Here's the scoop: GOP candidates Fred Ronstadt and Kathleen Dunbar, who have declined to participate in the city's matching-funds program, had raised less money than the Democrats who are using the program as of Oct 3, when the last reporting period ended. Dunbar, who is facing Democrat Karin Uhlich, had raised $81,135 and had $65,438 left in the bank for the final month of campaigning. Ronstadt, who is facing Democrat Nina Trasoff, had raised a total of $75,330 and still had $49,883.
The relatively low numbers could mean:
1) The Republicans were holding off on the big fundraising so they don't have to reveal the big donors until Oct. 27, when the next round of reports is due;
2) The Republicans thought they'd be able to raise more money, but wallets have been tighter than they expected; or
3) The Republicans never intended to go on the big ol' spending spree of special-interest money that Democrats have been accusing them of for the entire campaign.
Our guess? Mostly No. 2 , with a twist of No. 3. Your mileage may vary.
Trasoff had about $46,600 left in her campaign account, while Uhlich still had about $50,000. Look for a barrage of propaganda to be coming your way.
Just a week after filing the paperwork to create the committee, apartment developer Roger Karber has bailed out as chairman of the committee. Wonder if it has something to do with that big apartment project he wants to do downtown? Given that Leal--who is definitely headed back for a fifth term--seemed kinda pissed off about the whole effort to "support" him, maybe Karber figured the gig wasn't so good for business.
In his place is Ross McCallister, another apartment developer who is equally media-shy. We gave him a call earlier this week to ask him about the committee, but we don't really expect he'll call us back. We're willing to bet McCallister isn't the brains behind this plan; he's just a stooge for the real backers of this effort.
And who are the real Powers That Be in this case? We're not sure yet, because the group strategically delayed collecting any contributions through Oct. 3, which was the end of the last reporting period. In a couple of weeks, we'll check back to find out who the men behind the curtain really are. Want to bet we'll see the Growth Lobby's fingerprints all over this one?
Between the two comment periods, roughly 1,000 people bothered to give the RTA feedback on the plan--which, when you consider there are about three-quarters of a million of us in the metro area, is a pretty lame response.
Over the next couple of weeks, the rubber is going to hit the road if the RTA is going to make the deadline of wrapping the plan by the beginning of December so voters can decide in May if they want to support a half-cent sales tax to pay for it. The RTA has some tough choices to make because costs are still outpacing revenues. (And--no offense to the hard-working number crunchers at the RTA--the way construction costs are climbing, we're cynical enough to suspect the estimates are gonna turn out too low.)
A couple of budget-balancing options are floating out there:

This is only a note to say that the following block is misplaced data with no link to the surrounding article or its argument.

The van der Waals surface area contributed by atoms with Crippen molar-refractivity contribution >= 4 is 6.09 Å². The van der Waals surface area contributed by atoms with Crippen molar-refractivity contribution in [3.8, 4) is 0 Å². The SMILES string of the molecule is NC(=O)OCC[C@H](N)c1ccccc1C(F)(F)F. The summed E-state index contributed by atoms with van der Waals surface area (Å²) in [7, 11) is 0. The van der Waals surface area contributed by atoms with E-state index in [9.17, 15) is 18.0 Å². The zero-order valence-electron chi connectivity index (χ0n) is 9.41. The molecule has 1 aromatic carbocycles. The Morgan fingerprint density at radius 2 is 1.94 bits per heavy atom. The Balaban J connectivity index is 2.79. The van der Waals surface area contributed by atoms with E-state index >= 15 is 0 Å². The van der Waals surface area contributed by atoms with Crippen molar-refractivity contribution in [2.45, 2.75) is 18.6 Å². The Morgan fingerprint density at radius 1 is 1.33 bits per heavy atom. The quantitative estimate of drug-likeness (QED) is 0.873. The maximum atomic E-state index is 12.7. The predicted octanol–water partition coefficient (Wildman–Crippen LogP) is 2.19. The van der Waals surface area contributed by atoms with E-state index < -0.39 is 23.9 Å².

1) Focus on intersection improvements along Grant Road between Oracle and Swan roads, rather than widening the street to six lanes. It won't move traffic as well, but it will be cheaper than the currently estimated $175 million. And it will calm some of the plan's critics who are freaked by the thought of losing all those Los Betos locations.
2) Give up on the eastern end of Barraza-Aviation, which would extend the parkway along the western edge of Davis-Monthan from Alvernon Way to Interstate 10 near Valencia Road at a cost of $178 million. Instead, the RTA may just acquire some right-of-way and then try to persuade the state to pay for a highway, especially since it could ease congestion on I-10, which is a state responsibility.
3) Ask jurisdictions to surrender some of the money that now comes from the state and gets distributed by the Pima Association of Governments. Because, after all, the City of Tucson already has so much money for transportation that it can afford to give some up, right?
Though the streetcar has been a favorite among many of the folks who have commented on the transportation plan so far, it has its critics, such as Ken O'Day, the Campbell-Grant Neighborhood Association president. O'Day, in recent correspondence with the RTA, says the project should be paid for by the state because the UA will be the big beneficiary of the service.
But Steve Farley, the local rail champion, says although the streetcar will travel through the UA, students and staff won't be the only users. Besides, anyone who wants the state to pay for it is essentially looking for ways to kill it. As Farley says: "Good luck getting the state to pay for it."
The latest agreement would have taken down about 40 of the 120 or so billboards located in the unincorporated areas of the county.
Chris Straub of the Pima County Attorney's Office, who has been negotiating with Clear Channel on the agreement, says that it would resolve outstanding problems without attempting to litigate each and every alleged billboard violation.
But Mark Mayer, the town's most fierce anti-billboard crusader, persuaded Democratic Supervisors Sharon Bronson, Richard Elias and Ramon Valadez to reject the agreement and take Clear Channel to court.
Republicans Ray Carroll and Ann Day supported the settlement, saying it would bring down a bunch of billboards without litigation.
Straub isn't sure the county will prevail in what promises to be a drawn-out legal fight, though he's flattered by Mayer's faith in him.